An injured hip can leave a bruise. A bruise occurs when the small blood vessels tear but the skin doesn’t break. This causes the blood to leak into the surrounding soft tissue and muscle, which leads to the discoloration underneath the skin.
A bruise is often reddish in color when it’s fresh and turns blue or purple within a few hours. After a few days, a bruise usually turns yellow or green as it heals.
Read on to learn how to treat a bruised hip, when to see your doctor, and more.
The most obvious symptom of a bruised hip is the discoloration of the skin.
Other symptoms may not develop for up to 48 hours after the injury to your hip has occurred. The affected hip may feel stiff. You could have difficulty moving it, like when walking.
Pain often increases if any pressure is applied to the bruise. You might have swelling in the area or even a lump at or near the site of the bruise. The bruise itself often feels tender.
The most common cause of a bruised hip is a fall, but any injury to the hip can lead to a bruise. Other causes of a bruised hip can include:
Your doctor can diagnose a bruised hip by examining it. They may also use an MRI scan to determine the depth and extent of the bruise.
However, since bruises usually heal without treatment within a few days, you might choose not to visit your doctor.
But if pain is severe or it’s very difficult to move your hip, it’s important that you do go and see your doctor. They can check to ensure that your hip or leg isn’t in fact broken. To do this, your doctor will use an X-ray to confirm a diagnosis.
Call 911 or your local emergency services if:
- You’re in too much pain to move.
- You’re unable to put any weight on your hip.
- You have numbness in your leg or toes.
These symptoms suggest a serious injury that needs immediate medical attention. Any attempt to move in these circumstances could worsen your injury.
A bruised hip will generally heal on its own in a relatively short time period. It often requires no medical treatment at all.
However, there are home remedies you can use to help speed the healing process, such as the RICE method:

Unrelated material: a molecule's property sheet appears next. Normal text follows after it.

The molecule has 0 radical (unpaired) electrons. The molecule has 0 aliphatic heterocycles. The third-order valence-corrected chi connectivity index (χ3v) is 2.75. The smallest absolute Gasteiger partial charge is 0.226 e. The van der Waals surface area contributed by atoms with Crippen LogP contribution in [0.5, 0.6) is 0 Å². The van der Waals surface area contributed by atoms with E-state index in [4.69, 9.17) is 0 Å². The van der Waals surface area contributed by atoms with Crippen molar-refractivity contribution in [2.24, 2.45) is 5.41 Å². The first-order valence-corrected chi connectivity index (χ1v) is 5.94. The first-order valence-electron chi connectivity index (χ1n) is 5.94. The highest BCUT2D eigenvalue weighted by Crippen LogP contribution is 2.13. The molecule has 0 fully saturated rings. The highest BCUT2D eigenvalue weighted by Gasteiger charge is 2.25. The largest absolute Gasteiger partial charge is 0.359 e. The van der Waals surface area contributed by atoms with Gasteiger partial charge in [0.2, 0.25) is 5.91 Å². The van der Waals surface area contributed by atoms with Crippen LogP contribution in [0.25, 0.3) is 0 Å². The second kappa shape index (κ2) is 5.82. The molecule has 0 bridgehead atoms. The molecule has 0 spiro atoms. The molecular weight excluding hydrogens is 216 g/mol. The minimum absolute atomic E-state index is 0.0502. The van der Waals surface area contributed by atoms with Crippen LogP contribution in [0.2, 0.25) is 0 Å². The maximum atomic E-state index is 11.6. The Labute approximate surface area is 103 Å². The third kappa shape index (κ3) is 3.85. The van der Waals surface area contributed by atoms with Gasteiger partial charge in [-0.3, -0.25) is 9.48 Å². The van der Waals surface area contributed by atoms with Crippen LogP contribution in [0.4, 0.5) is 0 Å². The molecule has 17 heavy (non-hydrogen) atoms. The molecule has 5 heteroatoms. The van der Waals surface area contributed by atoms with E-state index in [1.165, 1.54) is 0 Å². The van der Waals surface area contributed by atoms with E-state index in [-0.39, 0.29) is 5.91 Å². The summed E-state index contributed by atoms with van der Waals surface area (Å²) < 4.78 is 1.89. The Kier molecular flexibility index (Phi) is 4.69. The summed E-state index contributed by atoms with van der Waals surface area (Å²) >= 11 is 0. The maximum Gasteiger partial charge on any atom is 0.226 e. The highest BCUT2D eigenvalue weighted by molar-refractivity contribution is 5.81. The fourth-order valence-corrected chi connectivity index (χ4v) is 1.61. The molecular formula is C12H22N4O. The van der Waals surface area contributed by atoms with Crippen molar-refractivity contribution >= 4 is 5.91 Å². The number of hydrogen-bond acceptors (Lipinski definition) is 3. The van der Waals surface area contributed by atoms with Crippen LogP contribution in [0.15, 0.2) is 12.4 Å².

- Rest. Limit your movement. This will allow the bruise to heal and help with pain management.
- Ice. Apply ice to the affected area for 20 minutes every 4 hours. Use an ice pack or simply put ice cubes into a plastic bag. Cover the ice with a towel to protect your skin. Ice reduces pain and swelling and can help prevent tissue damage.
- Compress. Use an elastic bandage to compress the area and reduce swelling. Your doctor can provide guidance on how to use an elastic bandage and how tight it should be.
- Elevate. Raise your hip above the level of your heart as frequently as possible. This helps decrease swelling and pain. You can use blankets or pillows to raise your hip comfortably.
You may also choose to take over-the-counter (OTC) pain reliever for your comfort, such as acetaminophen (Tylenol). If you have swelling, OTC anti-inflammatory medication, such as ibuprofen (Advil), can help with this.
The length of time it’ll take to recover varies depending upon the severity of your injury and the depth of the contusion. It may take as long as two to four weeks to recover fully. You can return to normal activities as soon as you feel able.
Don’t massage, heat, or stretch your injured muscles while you’re recovering. Doing so can hinder healing. Avoid or limit any alcohol use during recovery as well. Alcohol can also slow healing.
A bruised hip can occur after any traumatic injury to the area. If the injury results in a bruise alone, a full recovery should be made quite soon.
Home remedies and OTC medications can help you heal. See your doctor if your pain doesn’t decrease after home treatment, or if you have any questions about your symptoms.